(The following statement was released by the rating agency)
July 31 -
Summary analysis -- Assistance Publique - Hopitaux de Paris ------- 31-Jul-2012
CREDIT RATING: AA+/Negative/-- Country: France
Primary SIC: General medical &
Mult. CUSIP6: F48573
Credit Rating History:
Local currency Foreign currency
17-Jan-2012 AA+/-- AA+/--
09-Sep-1992 AAA/-- AAA/--
Standard & Poor’s Ratings Services equalizes its rating on French public hospital group, Assistance Publique - Hopitaux de Paris (AP-HP), with its long-term sovereign rating on the Republic of France (AA+/Negative/A-1+, unsolicited). This reflects our view that there is an “almost certain” likelihood that the French state would provide timely and sufficient extraordinary financial support to AP-HP in the event of financial distress.
We consider AP-HP to be a government-related entity (GRE). Under our criteria for rating GREs, we base our rating approach on our view of AP-HP‘s:
-- “Critical role” for the French state, given its unique position in the French health care system as the country’s (and Europe‘s) largest hospital and university medical center and its flagship center for medical research and publications. It accounts for about 10% of total hospital supply in France, 30% in the Ile-de-France region (which includes the country’s capital, Paris, where it is also the largest employer).
-- “Integral” link with the French state, since AP-HP is subject to close direct and indirect state supervision and controls (exceeding the usual controls over other French public hospitals). Since May 2010, AP-HP, along with other hospitals, has been under the tutelage of the Ile-de-France Regional Health Agency. But unlike other hospitals, AP-HP has a dual tutelage: Its budget, investment plan, and multiyear financial plan are approved by the Ministries of Health, Social Security, and the Budget. This provides the state with veto power over AP-HP’s key financial decisions.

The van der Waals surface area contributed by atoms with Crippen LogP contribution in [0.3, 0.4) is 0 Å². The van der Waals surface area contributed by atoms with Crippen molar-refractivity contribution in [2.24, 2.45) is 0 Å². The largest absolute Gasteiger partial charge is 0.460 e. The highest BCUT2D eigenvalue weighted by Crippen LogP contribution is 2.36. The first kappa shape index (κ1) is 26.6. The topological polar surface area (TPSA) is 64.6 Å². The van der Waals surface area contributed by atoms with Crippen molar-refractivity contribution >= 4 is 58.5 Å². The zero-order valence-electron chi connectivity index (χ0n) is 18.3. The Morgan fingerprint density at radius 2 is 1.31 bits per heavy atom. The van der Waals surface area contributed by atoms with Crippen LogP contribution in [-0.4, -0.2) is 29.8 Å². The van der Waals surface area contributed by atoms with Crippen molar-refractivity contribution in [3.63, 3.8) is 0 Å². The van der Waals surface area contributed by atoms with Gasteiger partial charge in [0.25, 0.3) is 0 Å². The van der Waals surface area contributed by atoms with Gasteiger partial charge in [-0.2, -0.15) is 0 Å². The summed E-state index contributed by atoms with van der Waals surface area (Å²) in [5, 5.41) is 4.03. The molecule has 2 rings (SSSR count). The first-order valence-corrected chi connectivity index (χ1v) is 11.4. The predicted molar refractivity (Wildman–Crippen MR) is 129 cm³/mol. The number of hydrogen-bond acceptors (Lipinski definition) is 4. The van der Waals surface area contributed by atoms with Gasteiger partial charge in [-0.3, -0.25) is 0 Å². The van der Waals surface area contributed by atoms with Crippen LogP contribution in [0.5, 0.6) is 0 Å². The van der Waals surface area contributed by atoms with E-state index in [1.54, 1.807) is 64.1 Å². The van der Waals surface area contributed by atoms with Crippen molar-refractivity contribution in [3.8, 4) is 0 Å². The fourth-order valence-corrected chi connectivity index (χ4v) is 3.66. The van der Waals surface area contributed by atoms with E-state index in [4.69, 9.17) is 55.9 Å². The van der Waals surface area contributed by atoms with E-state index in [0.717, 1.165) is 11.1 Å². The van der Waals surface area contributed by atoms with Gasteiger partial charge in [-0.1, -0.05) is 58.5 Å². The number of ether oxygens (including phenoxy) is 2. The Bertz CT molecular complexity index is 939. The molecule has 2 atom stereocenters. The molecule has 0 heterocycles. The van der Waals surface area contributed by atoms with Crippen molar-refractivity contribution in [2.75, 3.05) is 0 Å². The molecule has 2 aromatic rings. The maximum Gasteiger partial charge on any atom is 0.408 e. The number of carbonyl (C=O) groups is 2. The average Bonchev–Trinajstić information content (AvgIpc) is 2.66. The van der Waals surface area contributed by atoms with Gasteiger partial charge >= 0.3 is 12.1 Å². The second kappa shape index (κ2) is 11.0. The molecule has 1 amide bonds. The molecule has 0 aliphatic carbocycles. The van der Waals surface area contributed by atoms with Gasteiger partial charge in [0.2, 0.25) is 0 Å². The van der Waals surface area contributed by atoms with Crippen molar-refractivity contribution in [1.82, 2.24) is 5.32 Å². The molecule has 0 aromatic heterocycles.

The state does not explicitly guarantee AP-HP’s debt, and AP-HP’s creditors have no direct recourse to the French government. However, owing to AP-HP’s legal status, we view the French government as ultimately responsible for AP-HP’s solvency and for safeguarding its liquidity position. AP-HP became in 2010 one of France’s 32 regional public hospitals (“Centres Hospitaliers Regionaux”; CHR), which--as state public agencies--can only be created and dissolved by state decree. By law, the state is ultimately responsible for meeting the obligations of a CHR, as it would have to take over (directly or through another public agency) all its assets and liabilities if it were dissolved.
AP-HP’s budgetary performance has deteriorated since 2004 following the 100% application of an output-based financing system to surgery, medicine, and obstetrics activities, which account for the bulk of AP-HP’s activities. Given its below-average productivity, AP-HP has temporarily benefited from compensation under a tariff convergence scheme which has reduced gradually to fully disappear in 2012. This reduction in compensation has been partly offset by AP-HP’s improvement in reporting its activity to social security institutions (which fund AP-HP), by controlled expenses, and also by increasing grants. However, AP-HP’s operating margin has declined since 2004 to turn slightly negative (-0.7% of operating revenues on average in 2009-2011).